Re: Can't find the DNS Servers
- Date: Wed, 4 Oct 2017 13:30:21 -0500
- From: David Wright <deblis@xxxxxxxxxxxxxxxxx>
- Subject: Re: Can't find the DNS Servers
On Wed 04 Oct 2017 at 21:13:51 (+0300), Reco wrote:
> On Wed, Oct 04, 2017 at 02:08:17PM -0400, Michael Stone wrote:
> > On Wed, Oct 04, 2017 at 08:59:46PM +0300, Reco wrote:
> > > On Wed, Oct 04, 2017 at 11:59:04AM -0500, David Wright wrote:
> > > > On Wed 04 Oct 2017 at 09:11:37 (+0300), Reco wrote:
> > > > > A correct way to fix this is to "persuade" your DHCP server not to
> > > > > provide DNS information.
> > > > > Even more correct way is to force your DNS-at-DHCP to use 184.108.40.206 as
> > > > > forwarder DNS.
> > > > > Since it's unnaturally complex to do so in a consumer-grade routers, a
> > > > > hack is in order.
> > > >
> > > > But won't that send local host lookups to google which won't have a clue?
> > >
> > > Why won't it have a clue?
> > Because google doesn't know what names you use on your local network.
> Once one starts using 220.127.116.11 - it will. Even it won't show it.
> Friends don't let friends use Google resolvers.
> A software that's using "Four Eights" by default was considered buggy in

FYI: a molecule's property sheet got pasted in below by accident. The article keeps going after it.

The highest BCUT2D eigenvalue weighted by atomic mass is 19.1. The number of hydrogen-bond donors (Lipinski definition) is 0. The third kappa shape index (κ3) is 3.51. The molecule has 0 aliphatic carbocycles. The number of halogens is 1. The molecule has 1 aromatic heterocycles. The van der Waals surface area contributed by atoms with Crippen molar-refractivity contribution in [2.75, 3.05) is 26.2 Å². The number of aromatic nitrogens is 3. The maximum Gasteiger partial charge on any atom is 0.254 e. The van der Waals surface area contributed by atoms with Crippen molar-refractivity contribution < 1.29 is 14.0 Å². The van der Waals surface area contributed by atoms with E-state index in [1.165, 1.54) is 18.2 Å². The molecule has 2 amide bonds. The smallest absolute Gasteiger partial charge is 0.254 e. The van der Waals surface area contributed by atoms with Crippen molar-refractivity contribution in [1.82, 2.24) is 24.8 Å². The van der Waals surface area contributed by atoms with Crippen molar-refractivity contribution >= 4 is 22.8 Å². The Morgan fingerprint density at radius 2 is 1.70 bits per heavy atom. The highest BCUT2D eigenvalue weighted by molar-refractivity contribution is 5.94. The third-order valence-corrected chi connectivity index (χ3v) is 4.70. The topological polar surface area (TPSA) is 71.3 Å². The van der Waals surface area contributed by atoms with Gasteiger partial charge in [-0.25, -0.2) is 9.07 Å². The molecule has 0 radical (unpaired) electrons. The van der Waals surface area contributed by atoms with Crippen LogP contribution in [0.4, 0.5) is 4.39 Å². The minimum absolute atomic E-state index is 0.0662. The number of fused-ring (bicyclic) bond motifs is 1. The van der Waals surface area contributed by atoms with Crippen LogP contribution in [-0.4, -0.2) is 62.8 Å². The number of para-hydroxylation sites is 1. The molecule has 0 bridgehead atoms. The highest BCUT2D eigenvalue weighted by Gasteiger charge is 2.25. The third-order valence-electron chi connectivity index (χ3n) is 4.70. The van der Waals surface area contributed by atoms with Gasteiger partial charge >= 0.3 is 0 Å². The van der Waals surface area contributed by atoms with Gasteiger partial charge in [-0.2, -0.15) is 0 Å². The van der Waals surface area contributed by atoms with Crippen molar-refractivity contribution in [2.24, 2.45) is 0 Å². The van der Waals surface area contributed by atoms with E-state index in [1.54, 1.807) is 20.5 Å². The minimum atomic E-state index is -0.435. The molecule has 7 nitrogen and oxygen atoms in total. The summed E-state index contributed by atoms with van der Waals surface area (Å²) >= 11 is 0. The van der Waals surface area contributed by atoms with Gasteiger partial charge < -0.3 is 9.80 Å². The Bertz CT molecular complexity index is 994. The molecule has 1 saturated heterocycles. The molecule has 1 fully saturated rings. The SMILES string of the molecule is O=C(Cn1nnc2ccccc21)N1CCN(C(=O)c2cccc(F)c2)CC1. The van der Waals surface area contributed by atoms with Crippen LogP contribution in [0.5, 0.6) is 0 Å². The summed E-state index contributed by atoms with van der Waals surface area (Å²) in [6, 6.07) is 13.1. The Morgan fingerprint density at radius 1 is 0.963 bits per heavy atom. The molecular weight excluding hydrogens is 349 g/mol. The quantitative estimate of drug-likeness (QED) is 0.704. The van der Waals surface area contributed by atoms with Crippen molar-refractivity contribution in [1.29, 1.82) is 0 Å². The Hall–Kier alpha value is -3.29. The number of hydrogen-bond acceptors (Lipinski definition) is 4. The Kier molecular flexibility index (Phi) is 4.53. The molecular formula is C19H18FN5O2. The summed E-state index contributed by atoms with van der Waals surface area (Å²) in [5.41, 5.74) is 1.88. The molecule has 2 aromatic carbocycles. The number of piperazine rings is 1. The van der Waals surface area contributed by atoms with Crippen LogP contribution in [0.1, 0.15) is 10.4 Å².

> Debian back in the day.
Can I just check that we're talking about the same thing? Are you
saying that if I ask 18.104.22.168 for the IP address of wasp (that's its
"FQDN") it will reply with 192.168.1.13?
> > To
> > implement local lookups you need a name server which can selectively either
> > serve a local name or forward the request to an internet name server.
Just to be clear, I'm using "local" in the everyday meaning, not in
the sense of .local in whichever RFC it is.
> > That
> > can't be done in resolv.conf, but can be done either centrally or locally
> > via unbound or similar.
> Or, /etc/hosts. For a simple household network how hard could it be?
I was under the impression that the OP had a DNS-serving router which
could perform that job successfully (a) before setting up qemu-kvm
and (b) still worked for whatever a qemu-kvm is but not for the
actual ?host machine.